Jarman Award Shortlist Artist Profile: John Akomfrah
Date posted: 08.10.2014
Akomfrah, whose practice is focused on memory and identity in moving image works that explore and challenge concepts of black culture, is speaking at the gallery on Sunday 2 November.
See work by all of the artists at a gallery near you with our Jarman Award tour
- Book tickets now for the screening and discussion with John Akomfrah in Eastbourne
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About the artist
John Akomfrah's acclaimed practice spans 30 years. He is most well known for pushing the boundaries of the documentary form, and pioneering the film essay format with early works such as Handsworth Songs (1986) and Seven Songs for Malcolm X (1993). His practice began when he co-founded the seminal Black Audio Film Collective with friends in 1982. Together, they challenged traditional artistic practices to better represent multicultural identities.
Akomfrah has exhibited widely at international museums and galleries. In 2012, he released The Stuart Hall Project, a documentary on the life and work of cultural theorist Stuart Hall that received cinema distribution and showed at Festivals around the world. Autograph ABP commissioned John Akomfrah's three-screen installation version, The Unfinished Conversation, which was shown in galleries including Tate Britain in 2013.
The first substantial presentation of his recent work in a US museum is showing at the Broad Art Museum in Michigan and he will be presenting a looped installation of his work Tropikos at the It's All About The River film festival in Guildhall on Friday.
What Jarman means to Akomfrah
"I think I am probably one of the few people who knew Derek Jarman nominated this year" laughs Akomfrah when asked what the Award means to him. And it's important for another reason too: "Jarman had an impact...on my generation. He was the figure who really gave shape to what I would call a punk aesthetic".
In an interview with The Guardian in 2012, Akomfrah recalled trying to screen Jarman's homoerotic Sebastiane at a film club in Southwark in the 1970s, and the outrage it caused amongst the all-black audience. It's an event that inspired him to challenge what is 'appropriate', and push the boundaries of what made a 'good' piece of art for a black artist and a black audience.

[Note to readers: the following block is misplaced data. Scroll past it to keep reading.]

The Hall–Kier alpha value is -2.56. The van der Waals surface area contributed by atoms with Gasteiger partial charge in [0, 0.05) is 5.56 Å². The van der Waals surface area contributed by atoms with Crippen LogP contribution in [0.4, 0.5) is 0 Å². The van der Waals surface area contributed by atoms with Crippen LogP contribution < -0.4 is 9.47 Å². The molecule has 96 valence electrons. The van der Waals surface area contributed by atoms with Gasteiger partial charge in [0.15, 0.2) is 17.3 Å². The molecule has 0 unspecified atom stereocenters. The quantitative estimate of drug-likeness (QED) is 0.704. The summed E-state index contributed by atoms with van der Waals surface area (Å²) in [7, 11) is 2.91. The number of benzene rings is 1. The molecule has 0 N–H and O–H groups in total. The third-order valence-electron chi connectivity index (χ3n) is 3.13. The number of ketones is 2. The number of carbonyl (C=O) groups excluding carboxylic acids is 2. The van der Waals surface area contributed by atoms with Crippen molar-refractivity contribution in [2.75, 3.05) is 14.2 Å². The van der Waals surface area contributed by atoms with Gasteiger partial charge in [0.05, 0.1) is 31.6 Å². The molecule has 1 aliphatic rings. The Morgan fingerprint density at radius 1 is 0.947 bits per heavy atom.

Jarman, too, was pushing boundaries, and his work was politically infused from the beginning. He embodied a zeitgeist that Akomfrah ran with - where you applied an ambition to your practice, regardless of the materials or finances that you had to hand.
In the 1980s, as part of the Black Audio Film Collective, Akomfrah worked with artists across a spectrum of approaches and genres including theatre, music, cinema and painting. He says of the collective, "[We were] bound by a belief that we could all make a difference with our work. We had to bond and band together to achieve the changes".
His practice changed with the production of Handsworth Songs in 1986, a film that opened up a new world of international film festival circuits, university lectures and art exhibitions. The change was unexpected, but it was, Akomfrah explains, an opportunity for the group to "proselytise for a black film culture in this country".
The key questions Akomfrah addresses through his work relate to representation, identity, narrative, the rise of 'Britishness', and national forms of address.
"The archival is one of the historical inventories of diasporic identities" said Akomfrah, talking about his use of such images, "if you want a Black history in this country, the archive is the monument". For him, the archive becomes a way to discuss and explore the concepts of identity.
About the award
"It's a fantastic pleasure for your peers and the world in which you operate in to say 'we think you're worth highlighting'", says Akomfrah on the Jarman Award. And it's not only an opportunity to keep people interested in his vast work produced over the past three decades, but also an opportunity to introduce his work to a brand new audience.